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gas furnace

I recently had a gas furnace installed. The house has water-filled radiators. When the furace is running a loud percolating/boiling sound comes from the area of the expansion tank. I've had the installer back and he doesn't have a satisfactory answer. Any ideas ?

Re: gas furnace

You have a BOILER there, not a furnace.

The symptom you describe could be caused by any one of several things.

I assume you're talking about one of the newer style expansion tanks that look like a 20# propane fuel tank you see on barbeque grilles.

In any event, since the boiler was recently installed, the work should be guaranteed by the installer for several months.

1) Check the water temperature on the boiler gauge; it should read 160-180 degrees; if it's 200 or higher it could be causing some slight boiling.

2) the expansion tank may have a slight internal leak in its neophrene bladder (the expansion tank is 1/2 filled with air & 1/2 filled with water under 12 lbs of pressure); leaks and bladder failure, even in new tanks is common.

3) there is unvented air inside the piping that is causing the noise; there is usually an air seperator device directly above the expansion tank that should be working.

Keep after the contractor & call them back regularly until they come over & find the cause.

They are probably waiting for the marginal part to fail, so they can replace it (should be free of charge).

Re: gas furnace

The expansion tank is not new. It's cylindrical shaped and could be 20 lb? but it is definitely old. I think your # 3 idea is probably the problem. The expansion tank was not replaced with the boiler. There does not seem to be room above the old tank for an air seperator device? it's smack dab up against the basement ceiling. Do you think i need to have new tank installed?

Re: gas furnace


What you are describing is the older style oblong, steel expansion tank, usually green (see photo at site below).

There is usually a copper pipe coming out of the boiler or from an "air scoop" that goes directly to one end of the tank & has a shutoff valve between the boiler & the tank?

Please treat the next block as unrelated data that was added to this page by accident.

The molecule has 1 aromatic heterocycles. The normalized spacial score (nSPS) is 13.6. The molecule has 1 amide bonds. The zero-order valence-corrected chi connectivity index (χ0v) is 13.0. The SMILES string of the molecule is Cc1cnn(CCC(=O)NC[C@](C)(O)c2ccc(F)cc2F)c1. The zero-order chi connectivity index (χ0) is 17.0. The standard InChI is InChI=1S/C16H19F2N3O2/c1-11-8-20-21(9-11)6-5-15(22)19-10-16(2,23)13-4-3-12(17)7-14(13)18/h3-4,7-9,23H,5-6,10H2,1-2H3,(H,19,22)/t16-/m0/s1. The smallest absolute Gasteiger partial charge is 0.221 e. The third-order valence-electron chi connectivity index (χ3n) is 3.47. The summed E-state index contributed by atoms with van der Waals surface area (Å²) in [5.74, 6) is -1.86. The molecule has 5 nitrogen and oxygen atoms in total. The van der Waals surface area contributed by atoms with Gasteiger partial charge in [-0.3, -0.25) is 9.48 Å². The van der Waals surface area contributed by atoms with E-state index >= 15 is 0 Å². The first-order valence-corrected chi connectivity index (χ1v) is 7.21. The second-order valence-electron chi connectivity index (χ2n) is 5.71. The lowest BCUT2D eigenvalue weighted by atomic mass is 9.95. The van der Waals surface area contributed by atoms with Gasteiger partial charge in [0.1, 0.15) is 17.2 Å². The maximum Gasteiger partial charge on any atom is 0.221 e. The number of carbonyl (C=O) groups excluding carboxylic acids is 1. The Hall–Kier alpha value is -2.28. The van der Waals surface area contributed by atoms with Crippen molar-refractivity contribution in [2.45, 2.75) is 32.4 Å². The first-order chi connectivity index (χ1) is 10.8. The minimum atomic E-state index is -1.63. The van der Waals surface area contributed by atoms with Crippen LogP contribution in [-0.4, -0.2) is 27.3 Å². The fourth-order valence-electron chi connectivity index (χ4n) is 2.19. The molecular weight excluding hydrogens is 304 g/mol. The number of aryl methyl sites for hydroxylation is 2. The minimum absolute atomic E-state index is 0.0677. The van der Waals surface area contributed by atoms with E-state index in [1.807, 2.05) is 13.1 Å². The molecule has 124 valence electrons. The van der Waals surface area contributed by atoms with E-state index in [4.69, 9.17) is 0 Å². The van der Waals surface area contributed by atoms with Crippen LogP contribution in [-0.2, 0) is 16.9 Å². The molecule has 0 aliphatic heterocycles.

These older tanks usually work ok but they are more likely to get "waterlogged" (lose their air charge), & fill completely with water.

They have to be completely drained and re-charged with air once this happens.

Could you check the boiler gauge and report what the psi (water pressure) gauge is reading now?? Does the psi needle go up to near 30 psi when the boiler gets hot??

There are two needles on your gauge; one points to the water temperature, the other (usually black) points to the water pressure in psi (should be 12 to 20 psi).

When there are problems with your type of expansion tank the psi needle usually reads high---up to 30; when it goes over 30 psi, the PRESSURE RELIEF VALVE opens & spills a small amount of water on the basement floor as a safety measure to prevent excess pressure buildup in the boiler; if this happens, simply place a pail to catch the water.

Then again, you may just have an internal fitting air leak inside the expansion tank.

Can you see any water at all leaking from the fittings at the expansion tank??

The site below has some pictures of some of these components & valves:
Click onto "homeowner", then scroll down & click onto "valves" then onto "ASME relief valve"; the one pictured on the right is more common.

Then scroll down and click onto "tanks" and click onto "compression tanks" to view a photo (your tank may look slightly different); then click onto "tutorial" to view diagrams of how these tanks are piped.

Their job is to temporarily absorb a gallon or two of hot water when the boiler heats up (water always expands 5% when heated).

Next, scroll down to "diaphragm tanks"; these are the newer tanks that everyone puts in these days; they cost only $35 plus installation & are usually much less trouble than the older steel tanks.

Please post back.


Re: gas furnace

let me check all that out and get back to you
appreciate your detailed assist
i have to print out and go through the sequences you gave me

Re: gas furnace

i did look at the tank on the site you gave and my tank is obviously much older
it is concave at both ends
unfortunately i don't have internet at home so i respond to you from work and then return home with your notes/suggestions and respond asap
thank you for your patience

Re: gas furnace


Yep, concave ends---that's the traditional oblong, steel tank very widely used in HW heating systems; it functions EXACTLY like the one pictured in the Bell-Gossett site.

Re: gas furnace

jack thank you for your patience
i think i found the critical info in the boiler manual for the installer
"closed-type_ welded gas tight and located above boiler. tank is partially filled with water, leaving an air cushion for expansion."
* Make sure this type of tank is fitted with a tank fitting, such as the B&G Tank-Trol or Taco Taco-Trol. This fitting reduces gravity circulation of air-saturated tank water back to the system and prevents the air from bubbling up through the water as it returns from the system. "

i'm not sure this is on the system but i think not
as soon as i get to the bottom of it i'll let you know how i made out

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